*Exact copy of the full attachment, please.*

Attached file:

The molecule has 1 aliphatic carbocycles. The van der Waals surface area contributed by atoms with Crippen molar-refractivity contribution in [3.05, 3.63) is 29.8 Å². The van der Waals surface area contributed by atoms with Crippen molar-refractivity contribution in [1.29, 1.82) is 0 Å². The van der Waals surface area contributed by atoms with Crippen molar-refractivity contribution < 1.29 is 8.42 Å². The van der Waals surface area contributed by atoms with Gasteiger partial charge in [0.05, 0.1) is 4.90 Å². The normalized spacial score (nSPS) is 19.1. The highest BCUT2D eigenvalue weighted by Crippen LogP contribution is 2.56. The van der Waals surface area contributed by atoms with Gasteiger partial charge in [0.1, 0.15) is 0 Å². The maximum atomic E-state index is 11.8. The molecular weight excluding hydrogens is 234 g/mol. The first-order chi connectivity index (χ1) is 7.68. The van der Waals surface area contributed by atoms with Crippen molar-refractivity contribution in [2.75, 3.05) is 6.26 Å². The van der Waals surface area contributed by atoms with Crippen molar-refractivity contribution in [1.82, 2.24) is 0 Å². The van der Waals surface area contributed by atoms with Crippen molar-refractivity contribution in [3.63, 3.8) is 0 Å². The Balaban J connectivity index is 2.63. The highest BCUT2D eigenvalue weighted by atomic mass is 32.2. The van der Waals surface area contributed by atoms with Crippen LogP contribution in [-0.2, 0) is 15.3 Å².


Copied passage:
The molecule has 1 aliphatic carbocycles. The van der Waals surface area contributed by atoms with Crippen molar-refractivity contribution in [3.05, 3.63) is 29.8 Å². The van der Waals surface area contributed by atoms with Crippen molar-refractivity contribution in [1.29, 1.82) is 0 Å². The van der Waals surface area contributed by atoms with Crippen molar-refractivity contribution < 1.29 is 8.42 Å². The van der Waals surface area contributed by atoms with Gasteiger partial charge in [0.05, 0.1) is 4.90 Å². The normalized spacial score (nSPS) is 19.1. The highest BCUT2D eigenvalue weighted by Crippen LogP contribution is 2.56. The van der Waals surface area contributed by atoms with Gasteiger partial charge in [0.1, 0.15) is 0 Å². The maximum atomic E-state index is 11.8. The molecular weight excluding hydrogens is 234 g/mol. The first-order chi connectivity index (χ1) is 7.68. The van der Waals surface area contributed by atoms with Crippen molar-refractivity contribution in [2.75, 3.05) is 6.26 Å². The van der Waals surface area contributed by atoms with Crippen molar-refractivity contribution in [1.82, 2.24) is 0 Å². The van der Waals surface area contributed by atoms with Crippen molar-refractivity contribution in [3.63, 3.8) is 0 Å². The Balaban J connectivity index is 2.63. The highest BCUT2D eigenvalue weighted by atomic mass is 32.2. The van der Waals surface area contributed by atoms with Crippen LogP contribution in [-0.2, 0) is 15.3 Å².